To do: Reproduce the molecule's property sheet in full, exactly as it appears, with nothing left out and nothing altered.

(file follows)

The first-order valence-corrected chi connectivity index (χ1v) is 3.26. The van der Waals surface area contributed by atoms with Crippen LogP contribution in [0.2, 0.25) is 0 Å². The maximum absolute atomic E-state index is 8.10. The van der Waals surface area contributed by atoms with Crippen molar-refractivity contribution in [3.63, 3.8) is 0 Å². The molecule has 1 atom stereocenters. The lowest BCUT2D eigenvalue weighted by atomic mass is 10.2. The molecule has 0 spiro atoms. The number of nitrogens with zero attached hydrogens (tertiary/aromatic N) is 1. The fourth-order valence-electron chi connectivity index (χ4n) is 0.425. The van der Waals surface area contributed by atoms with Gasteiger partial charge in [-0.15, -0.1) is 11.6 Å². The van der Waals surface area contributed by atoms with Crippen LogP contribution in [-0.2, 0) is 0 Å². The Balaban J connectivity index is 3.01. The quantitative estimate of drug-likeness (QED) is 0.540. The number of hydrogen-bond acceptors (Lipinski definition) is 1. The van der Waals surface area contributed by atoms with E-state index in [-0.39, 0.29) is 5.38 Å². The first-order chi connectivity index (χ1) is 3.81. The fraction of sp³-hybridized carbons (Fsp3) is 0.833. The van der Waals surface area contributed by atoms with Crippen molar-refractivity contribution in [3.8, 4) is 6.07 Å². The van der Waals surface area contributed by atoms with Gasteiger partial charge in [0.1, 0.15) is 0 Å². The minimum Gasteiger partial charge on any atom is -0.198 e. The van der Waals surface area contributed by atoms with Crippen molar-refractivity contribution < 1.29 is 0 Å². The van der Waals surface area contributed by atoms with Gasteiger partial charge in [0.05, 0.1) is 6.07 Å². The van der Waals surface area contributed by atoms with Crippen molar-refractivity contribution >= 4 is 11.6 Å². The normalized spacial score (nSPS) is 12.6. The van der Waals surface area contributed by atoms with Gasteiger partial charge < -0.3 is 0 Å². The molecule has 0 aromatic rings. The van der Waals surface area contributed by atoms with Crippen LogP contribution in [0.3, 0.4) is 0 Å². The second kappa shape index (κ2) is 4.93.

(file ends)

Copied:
The first-order valence-corrected chi connectivity index (χ1v) is 3.26. The van der Waals surface area contributed by atoms with Crippen LogP contribution in [0.2, 0.25) is 0 Å². The maximum absolute atomic E-state index is 8.10. The van der Waals surface area contributed by atoms with Crippen molar-refractivity contribution in [3.63, 3.8) is 0 Å². The molecule has 1 atom stereocenters. The lowest BCUT2D eigenvalue weighted by atomic mass is 10.2. The molecule has 0 spiro atoms. The number of nitrogens with zero attached hydrogens (tertiary/aromatic N) is 1. The fourth-order valence-electron chi connectivity index (χ4n) is 0.425. The van der Waals surface area contributed by atoms with Gasteiger partial charge in [-0.15, -0.1) is 11.6 Å². The van der Waals surface area contributed by atoms with Crippen LogP contribution in [-0.2, 0) is 0 Å². The Balaban J connectivity index is 3.01. The quantitative estimate of drug-likeness (QED) is 0.540. The number of hydrogen-bond acceptors (Lipinski definition) is 1. The van der Waals surface area contributed by atoms with E-state index in [-0.39, 0.29) is 5.38 Å². The first-order chi connectivity index (χ1) is 3.81. The fraction of sp³-hybridized carbons (Fsp3) is 0.833. The van der Waals surface area contributed by atoms with Crippen molar-refractivity contribution in [3.8, 4) is 6.07 Å². The van der Waals surface area contributed by atoms with Gasteiger partial charge in [0.1, 0.15) is 0 Å². The minimum Gasteiger partial charge on any atom is -0.198 e. The van der Waals surface area contributed by atoms with Crippen molar-refractivity contribution < 1.29 is 0 Å². The van der Waals surface area contributed by atoms with Gasteiger partial charge in [0.05, 0.1) is 6.07 Å². The van der Waals surface area contributed by atoms with Crippen molar-refractivity contribution >= 4 is 11.6 Å². The normalized spacial score (nSPS) is 12.6. The van der Waals surface area contributed by atoms with Gasteiger partial charge < -0.3 is 0 Å². The molecule has 0 aromatic rings. The van der Waals surface area contributed by atoms with Crippen LogP contribution in [0.3, 0.4) is 0 Å². The second kappa shape index (κ2) is 4.93.